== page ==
by Michelle LeClair


Census: a usually complete enumeration of a population specifically; a periodic governmental enumeration of population. Federal censuses were constitutionally mandated beginning in 1790 and take place every 10 years.

The 2020 census is billed to determine how federal funding will flow into states and communities to determine health clinics, fire departments, schools, roads and more. It also will reflect the number of Congressional seats for each state. Censuses are used for marketing, data comparison, research and planning as well.
This year, the data can be collected via phone, online or mail, in many cases with no physical contact by the census taker. The questions are pretty basic: the number of people in the household, type of residence, telephone number, name(s), date of birth, sex, ethnicity and relationship between residents. Genealogically speaking though, 2020 is a bust.

Tracing your family every 10 years can be fascinating, frustrating and immensely satisfying. A census is one of the most useful tools in a genealogist’s toolbox, although there are other federal census forms not based on population. From 1850 through 1880, there are agricultural, manufacturing and mortality schedules. There can be state censuses, too. New York started in 1825 for some counties and expanded through the years. New York generally worked off years ending in five (1825, 1835, etc.), which can be handy to fill in the 10-year gaps of the federal forms. These can all lead to information that will expand your knowledge and understanding of your family.

For example, in 1860, the mortality schedule for Lehigh County, PA, contains my third great-grandfather’s death. He was 47, a farmer who died from a hemorrhage. This is invaluable info because death certificates as we know them didn’t exist back then.

Early censuses from 1790-1840 revealed little evidence in the connection of families. The questions reflect limited details in the story of your ancestors. They only list head of household (typically a male or possibly a widow) and the enumeration of household members by free males and females, by age range, along with a tally of slaves. The address is usually limited to town, city or post office location. Household members were not individually listed, so a genealogist can only infer possible relationships. If there are three males/females under 16, two between the ages of 25-30 and one 50-60, it’s possible that you have two or three generations in one house. If there’s a head of household, let’s say John Smith, who is over 60 and next door there’s a Michael Smith aged 25-30, it’s possible that a son is living on the same property or next door to his father. Along the sames lines it could be a nephew, younger sibling or possibly a more distant relationship.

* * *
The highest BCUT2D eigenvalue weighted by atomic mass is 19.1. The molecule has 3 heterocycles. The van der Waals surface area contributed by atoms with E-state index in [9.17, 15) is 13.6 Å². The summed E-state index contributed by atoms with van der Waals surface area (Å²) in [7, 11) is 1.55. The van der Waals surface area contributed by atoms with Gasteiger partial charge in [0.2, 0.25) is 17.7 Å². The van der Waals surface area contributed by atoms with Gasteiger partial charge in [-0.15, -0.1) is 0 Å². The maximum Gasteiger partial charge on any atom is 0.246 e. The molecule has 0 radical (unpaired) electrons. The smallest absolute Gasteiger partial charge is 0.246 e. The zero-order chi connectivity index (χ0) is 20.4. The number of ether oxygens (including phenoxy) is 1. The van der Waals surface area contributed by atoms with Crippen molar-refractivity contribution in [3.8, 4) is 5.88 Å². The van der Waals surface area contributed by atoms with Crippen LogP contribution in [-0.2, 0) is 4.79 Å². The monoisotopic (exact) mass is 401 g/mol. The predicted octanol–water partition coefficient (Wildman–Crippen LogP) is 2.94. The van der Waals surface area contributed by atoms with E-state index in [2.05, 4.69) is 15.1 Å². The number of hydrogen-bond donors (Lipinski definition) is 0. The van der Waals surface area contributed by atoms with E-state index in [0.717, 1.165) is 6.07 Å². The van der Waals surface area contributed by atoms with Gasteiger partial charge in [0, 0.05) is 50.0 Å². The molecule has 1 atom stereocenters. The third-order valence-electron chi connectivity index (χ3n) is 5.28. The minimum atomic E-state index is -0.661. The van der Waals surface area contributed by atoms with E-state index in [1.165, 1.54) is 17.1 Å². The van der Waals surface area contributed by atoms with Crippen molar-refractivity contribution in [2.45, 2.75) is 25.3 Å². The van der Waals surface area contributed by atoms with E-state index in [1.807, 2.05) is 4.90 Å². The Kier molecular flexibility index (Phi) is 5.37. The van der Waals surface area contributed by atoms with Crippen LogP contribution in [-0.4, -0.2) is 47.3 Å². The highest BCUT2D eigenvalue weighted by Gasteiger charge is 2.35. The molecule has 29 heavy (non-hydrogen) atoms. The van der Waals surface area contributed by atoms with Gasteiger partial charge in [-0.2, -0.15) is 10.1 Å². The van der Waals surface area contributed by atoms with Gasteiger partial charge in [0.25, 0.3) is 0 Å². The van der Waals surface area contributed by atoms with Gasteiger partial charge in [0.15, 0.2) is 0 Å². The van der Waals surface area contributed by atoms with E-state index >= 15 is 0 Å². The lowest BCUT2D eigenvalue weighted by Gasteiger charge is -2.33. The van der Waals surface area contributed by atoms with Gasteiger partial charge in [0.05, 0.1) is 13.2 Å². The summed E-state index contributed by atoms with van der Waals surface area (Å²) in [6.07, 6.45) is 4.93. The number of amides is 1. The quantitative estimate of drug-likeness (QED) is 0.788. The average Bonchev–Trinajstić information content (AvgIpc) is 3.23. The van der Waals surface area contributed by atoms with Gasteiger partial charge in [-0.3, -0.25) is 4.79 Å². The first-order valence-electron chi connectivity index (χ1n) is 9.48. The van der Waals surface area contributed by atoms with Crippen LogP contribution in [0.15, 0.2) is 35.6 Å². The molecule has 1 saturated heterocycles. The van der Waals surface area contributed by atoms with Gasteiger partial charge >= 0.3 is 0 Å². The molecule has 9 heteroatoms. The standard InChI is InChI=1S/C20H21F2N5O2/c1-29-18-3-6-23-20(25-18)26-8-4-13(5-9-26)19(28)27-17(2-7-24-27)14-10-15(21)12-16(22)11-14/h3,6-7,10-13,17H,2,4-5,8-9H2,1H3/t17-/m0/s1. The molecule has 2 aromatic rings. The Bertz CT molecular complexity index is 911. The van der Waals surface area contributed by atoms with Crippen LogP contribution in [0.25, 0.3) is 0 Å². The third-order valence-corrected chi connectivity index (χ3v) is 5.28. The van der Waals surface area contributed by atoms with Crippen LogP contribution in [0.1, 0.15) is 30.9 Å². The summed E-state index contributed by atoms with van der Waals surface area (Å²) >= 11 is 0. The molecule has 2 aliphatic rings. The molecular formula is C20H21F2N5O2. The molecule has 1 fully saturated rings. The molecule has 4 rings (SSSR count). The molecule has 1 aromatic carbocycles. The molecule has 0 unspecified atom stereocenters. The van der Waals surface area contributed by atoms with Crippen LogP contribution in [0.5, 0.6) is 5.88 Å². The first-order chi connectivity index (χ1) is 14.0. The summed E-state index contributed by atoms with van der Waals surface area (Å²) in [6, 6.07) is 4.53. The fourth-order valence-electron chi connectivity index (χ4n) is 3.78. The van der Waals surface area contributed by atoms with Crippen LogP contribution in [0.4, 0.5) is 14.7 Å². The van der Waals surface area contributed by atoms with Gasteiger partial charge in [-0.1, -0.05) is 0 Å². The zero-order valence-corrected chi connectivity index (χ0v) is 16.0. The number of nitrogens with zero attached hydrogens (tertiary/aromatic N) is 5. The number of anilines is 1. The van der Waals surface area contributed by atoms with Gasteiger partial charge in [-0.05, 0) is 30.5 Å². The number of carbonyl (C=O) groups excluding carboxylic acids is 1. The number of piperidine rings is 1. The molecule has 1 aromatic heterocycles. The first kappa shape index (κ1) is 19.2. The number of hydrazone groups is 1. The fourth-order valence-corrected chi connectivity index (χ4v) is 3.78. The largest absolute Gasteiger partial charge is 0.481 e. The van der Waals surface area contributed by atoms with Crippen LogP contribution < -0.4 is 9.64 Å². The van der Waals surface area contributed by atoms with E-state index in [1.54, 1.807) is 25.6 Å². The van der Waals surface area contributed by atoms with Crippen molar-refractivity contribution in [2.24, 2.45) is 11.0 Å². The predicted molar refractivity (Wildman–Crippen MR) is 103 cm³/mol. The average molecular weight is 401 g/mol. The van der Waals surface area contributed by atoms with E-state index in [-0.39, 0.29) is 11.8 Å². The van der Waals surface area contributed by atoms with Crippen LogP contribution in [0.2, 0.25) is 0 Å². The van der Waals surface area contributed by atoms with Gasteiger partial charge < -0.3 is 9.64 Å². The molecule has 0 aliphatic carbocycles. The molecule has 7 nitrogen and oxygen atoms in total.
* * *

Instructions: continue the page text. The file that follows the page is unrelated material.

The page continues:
A whole new world opens up beginning in 1850 and going through 1940. More specific residential data, possibly even a street number. The household number—the order of houses the census taker visited. Family number tells you if there was more than one family in a residence (could be second family or an apartment building). If the home is rented, owned, mortgaged or the cost thereof. Was it a farm? Was it an apartment?

Every household member is listed with age, sex, color, birthplace, marital status and relationship to the head of household. Males over 21 to know if they can vote. Veteran status—even back to the Civil War. Was there a medical disability? Education questions asking the ability to read, write or speak English and the highest level of study that was achieved.

Some years it would ask where that person was born, where their parents were born and possibly what tongue (language) is spoken. More questions concern immigration and citizenship status. How long were they in the country? Were they naturalized? Occupation data—what you did, where you worked, how much money you earned or how many weeks you may have been out of work.

Some of my personal favorites.
1850: Value of real estate?
1860: Value of personal estate?
1870: Mother/father of foreign birth?
1880: Relationship to head of household?
1900: How many children (living or deceased) a woman had?
1910: Year of immigration?
1920: Home owned/rented/mortgage?
1930: Do you own a radio?
1940: Amount of wages earned?

Sadly, the 1890 census was burned in a fire. But a Civil War veteran’s schedule does exist for that year.

Census data can be a virtual treasure trove but researchers have to be aware of the possible inherent errors. Not all censuses were taken the same day of the year so children may not have been born yet and seen as missing in the family. Remembering the ages of all 16 children may not be a quick recall—there’s bound to be a year or two off. Husband or wife is too young or too old to be reputable (respectable?). Child is too young based on marriage date, hmm…might explain why my dad wasn’t listed in the 1930 census. The census taker visited a remote area on one day and asked the neighbors about family members, ages, etc., because he didn’t want to come back to Red Rock the next day. Each year may ask the same question differently: what age were you married vs. how many years have you been married. Until 1940, there was no notation on who was providing the info, thus factor in answers from well-meaning neighbors, grandparents, children or even visiting relatives.

For anyone concerned about privacy, the personal data is made public only after 72 years, but statistics can be accessed earlier. In 2012, the internet literally crashed when the 1940 census was released. Genealogists will be anxiously awaiting 1950 in 2022.